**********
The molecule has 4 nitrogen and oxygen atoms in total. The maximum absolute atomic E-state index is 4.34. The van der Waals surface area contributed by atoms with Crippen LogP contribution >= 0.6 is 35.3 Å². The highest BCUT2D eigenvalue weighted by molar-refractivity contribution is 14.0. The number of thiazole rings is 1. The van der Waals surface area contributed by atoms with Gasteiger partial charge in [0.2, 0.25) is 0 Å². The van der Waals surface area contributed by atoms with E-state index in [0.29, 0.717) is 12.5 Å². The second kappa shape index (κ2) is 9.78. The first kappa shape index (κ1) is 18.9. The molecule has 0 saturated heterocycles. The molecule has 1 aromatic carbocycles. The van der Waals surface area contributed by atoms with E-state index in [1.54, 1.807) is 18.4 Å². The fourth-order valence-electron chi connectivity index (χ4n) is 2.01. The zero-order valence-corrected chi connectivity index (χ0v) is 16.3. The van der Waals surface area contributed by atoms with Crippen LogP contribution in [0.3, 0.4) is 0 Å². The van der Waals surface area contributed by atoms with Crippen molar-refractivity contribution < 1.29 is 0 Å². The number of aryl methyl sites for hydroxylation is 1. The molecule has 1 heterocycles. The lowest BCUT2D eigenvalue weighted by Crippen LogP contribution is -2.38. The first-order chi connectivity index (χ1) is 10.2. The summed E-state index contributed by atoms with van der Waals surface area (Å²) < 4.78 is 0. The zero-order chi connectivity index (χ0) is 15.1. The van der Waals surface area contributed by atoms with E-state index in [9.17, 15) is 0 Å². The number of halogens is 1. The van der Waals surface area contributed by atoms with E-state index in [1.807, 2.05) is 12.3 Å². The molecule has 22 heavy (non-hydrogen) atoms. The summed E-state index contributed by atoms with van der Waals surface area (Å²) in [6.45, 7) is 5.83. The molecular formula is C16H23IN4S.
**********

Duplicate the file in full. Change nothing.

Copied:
The molecule has 4 nitrogen and oxygen atoms in total. The maximum absolute atomic E-state index is 4.34. The van der Waals surface area contributed by atoms with Crippen LogP contribution >= 0.6 is 35.3 Å². The highest BCUT2D eigenvalue weighted by molar-refractivity contribution is 14.0. The number of thiazole rings is 1. The van der Waals surface area contributed by atoms with Gasteiger partial charge in [0.2, 0.25) is 0 Å². The van der Waals surface area contributed by atoms with E-state index in [0.29, 0.717) is 12.5 Å². The second kappa shape index (κ2) is 9.78. The first kappa shape index (κ1) is 18.9. The molecule has 0 saturated heterocycles. The molecule has 1 aromatic carbocycles. The van der Waals surface area contributed by atoms with E-state index in [1.54, 1.807) is 18.4 Å². The fourth-order valence-electron chi connectivity index (χ4n) is 2.01. The zero-order valence-corrected chi connectivity index (χ0v) is 16.3. The van der Waals surface area contributed by atoms with Crippen LogP contribution in [0.3, 0.4) is 0 Å². The van der Waals surface area contributed by atoms with Crippen molar-refractivity contribution < 1.29 is 0 Å². The number of aryl methyl sites for hydroxylation is 1. The molecule has 1 heterocycles. The lowest BCUT2D eigenvalue weighted by Crippen LogP contribution is -2.38. The first-order chi connectivity index (χ1) is 10.2. The summed E-state index contributed by atoms with van der Waals surface area (Å²) < 4.78 is 0. The zero-order chi connectivity index (χ0) is 15.1. The van der Waals surface area contributed by atoms with E-state index in [9.17, 15) is 0 Å². The number of halogens is 1. The van der Waals surface area contributed by atoms with E-state index in [1.807, 2.05) is 12.3 Å². The molecule has 22 heavy (non-hydrogen) atoms. The summed E-state index contributed by atoms with van der Waals surface area (Å²) in [6.45, 7) is 5.83. The molecular formula is C16H23IN4S.